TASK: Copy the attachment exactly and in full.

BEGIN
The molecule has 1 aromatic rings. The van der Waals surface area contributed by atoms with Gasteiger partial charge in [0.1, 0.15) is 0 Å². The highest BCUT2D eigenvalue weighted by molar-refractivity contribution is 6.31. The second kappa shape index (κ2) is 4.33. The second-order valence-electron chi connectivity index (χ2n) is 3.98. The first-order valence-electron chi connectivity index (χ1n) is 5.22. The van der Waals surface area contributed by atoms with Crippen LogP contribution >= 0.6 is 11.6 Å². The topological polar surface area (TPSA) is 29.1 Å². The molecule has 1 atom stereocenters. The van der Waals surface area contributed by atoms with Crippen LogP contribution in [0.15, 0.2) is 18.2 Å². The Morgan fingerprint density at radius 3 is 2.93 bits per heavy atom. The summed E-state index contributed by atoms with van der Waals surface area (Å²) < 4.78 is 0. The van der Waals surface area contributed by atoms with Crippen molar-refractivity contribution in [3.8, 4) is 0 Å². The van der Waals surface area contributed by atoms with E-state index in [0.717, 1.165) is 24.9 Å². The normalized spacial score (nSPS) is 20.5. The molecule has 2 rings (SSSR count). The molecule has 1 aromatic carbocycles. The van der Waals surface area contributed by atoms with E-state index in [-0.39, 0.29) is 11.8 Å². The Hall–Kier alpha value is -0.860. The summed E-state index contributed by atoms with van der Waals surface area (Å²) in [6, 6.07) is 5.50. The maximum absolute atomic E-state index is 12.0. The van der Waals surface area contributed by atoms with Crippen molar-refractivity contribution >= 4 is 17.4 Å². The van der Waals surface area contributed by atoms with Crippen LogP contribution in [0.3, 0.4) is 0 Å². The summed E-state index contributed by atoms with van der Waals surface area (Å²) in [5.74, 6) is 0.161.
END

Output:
The molecule has 1 aromatic rings. The van der Waals surface area contributed by atoms with Gasteiger partial charge in [0.1, 0.15) is 0 Å². The highest BCUT2D eigenvalue weighted by molar-refractivity contribution is 6.31. The second kappa shape index (κ2) is 4.33. The second-order valence-electron chi connectivity index (χ2n) is 3.98. The first-order valence-electron chi connectivity index (χ1n) is 5.22. The van der Waals surface area contributed by atoms with Crippen LogP contribution >= 0.6 is 11.6 Å². The topological polar surface area (TPSA) is 29.1 Å². The molecule has 1 atom stereocenters. The van der Waals surface area contributed by atoms with Crippen LogP contribution in [0.15, 0.2) is 18.2 Å². The Morgan fingerprint density at radius 3 is 2.93 bits per heavy atom. The summed E-state index contributed by atoms with van der Waals surface area (Å²) < 4.78 is 0. The van der Waals surface area contributed by atoms with Crippen molar-refractivity contribution in [3.8, 4) is 0 Å². The van der Waals surface area contributed by atoms with E-state index in [0.717, 1.165) is 24.9 Å². The normalized spacial score (nSPS) is 20.5. The molecule has 2 rings (SSSR count). The molecule has 1 aromatic carbocycles. The van der Waals surface area contributed by atoms with E-state index in [-0.39, 0.29) is 11.8 Å². The Hall–Kier alpha value is -0.860. The summed E-state index contributed by atoms with van der Waals surface area (Å²) in [6, 6.07) is 5.50. The maximum absolute atomic E-state index is 12.0. The van der Waals surface area contributed by atoms with Crippen molar-refractivity contribution >= 4 is 17.4 Å². The van der Waals surface area contributed by atoms with Crippen LogP contribution in [0.3, 0.4) is 0 Å². The summed E-state index contributed by atoms with van der Waals surface area (Å²) in [5.74, 6) is 0.161.